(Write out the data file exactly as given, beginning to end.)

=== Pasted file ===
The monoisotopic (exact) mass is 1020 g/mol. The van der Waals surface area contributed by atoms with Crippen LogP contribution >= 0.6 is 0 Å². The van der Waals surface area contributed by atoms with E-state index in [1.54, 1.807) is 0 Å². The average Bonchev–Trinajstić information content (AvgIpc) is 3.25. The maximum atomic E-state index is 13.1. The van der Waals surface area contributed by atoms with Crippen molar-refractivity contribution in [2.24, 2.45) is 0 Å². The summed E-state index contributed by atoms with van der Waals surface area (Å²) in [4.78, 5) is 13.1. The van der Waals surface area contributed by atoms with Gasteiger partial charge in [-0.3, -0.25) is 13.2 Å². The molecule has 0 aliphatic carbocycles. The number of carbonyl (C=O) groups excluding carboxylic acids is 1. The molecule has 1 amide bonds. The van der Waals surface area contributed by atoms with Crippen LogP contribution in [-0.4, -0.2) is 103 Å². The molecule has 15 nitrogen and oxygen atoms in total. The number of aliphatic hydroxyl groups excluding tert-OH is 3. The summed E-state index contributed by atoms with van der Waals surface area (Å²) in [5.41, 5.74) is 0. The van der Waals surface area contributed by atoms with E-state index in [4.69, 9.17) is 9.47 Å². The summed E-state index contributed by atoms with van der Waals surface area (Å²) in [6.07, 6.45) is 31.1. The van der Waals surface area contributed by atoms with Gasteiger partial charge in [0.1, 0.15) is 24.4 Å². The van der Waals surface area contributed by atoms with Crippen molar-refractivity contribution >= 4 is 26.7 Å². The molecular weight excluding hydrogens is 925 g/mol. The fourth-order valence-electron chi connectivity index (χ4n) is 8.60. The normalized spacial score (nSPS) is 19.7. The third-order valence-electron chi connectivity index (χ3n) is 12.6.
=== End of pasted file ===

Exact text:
The monoisotopic (exact) mass is 1020 g/mol. The van der Waals surface area contributed by atoms with Crippen LogP contribution >= 0.6 is 0 Å². The van der Waals surface area contributed by atoms with E-state index in [1.54, 1.807) is 0 Å². The average Bonchev–Trinajstić information content (AvgIpc) is 3.25. The maximum atomic E-state index is 13.1. The van der Waals surface area contributed by atoms with Crippen molar-refractivity contribution in [2.24, 2.45) is 0 Å². The summed E-state index contributed by atoms with van der Waals surface area (Å²) in [4.78, 5) is 13.1. The van der Waals surface area contributed by atoms with Gasteiger partial charge in [-0.3, -0.25) is 13.2 Å². The molecule has 0 aliphatic carbocycles. The number of carbonyl (C=O) groups excluding carboxylic acids is 1. The molecule has 1 amide bonds. The van der Waals surface area contributed by atoms with Crippen LogP contribution in [-0.4, -0.2) is 103 Å². The molecule has 15 nitrogen and oxygen atoms in total. The number of aliphatic hydroxyl groups excluding tert-OH is 3. The summed E-state index contributed by atoms with van der Waals surface area (Å²) in [5.41, 5.74) is 0. The van der Waals surface area contributed by atoms with E-state index in [4.69, 9.17) is 9.47 Å². The summed E-state index contributed by atoms with van der Waals surface area (Å²) in [6.07, 6.45) is 31.1. The van der Waals surface area contributed by atoms with Gasteiger partial charge in [0.1, 0.15) is 24.4 Å². The van der Waals surface area contributed by atoms with Crippen molar-refractivity contribution >= 4 is 26.7 Å². The molecular weight excluding hydrogens is 925 g/mol. The fourth-order valence-electron chi connectivity index (χ4n) is 8.60. The normalized spacial score (nSPS) is 19.7. The third-order valence-electron chi connectivity index (χ3n) is 12.6.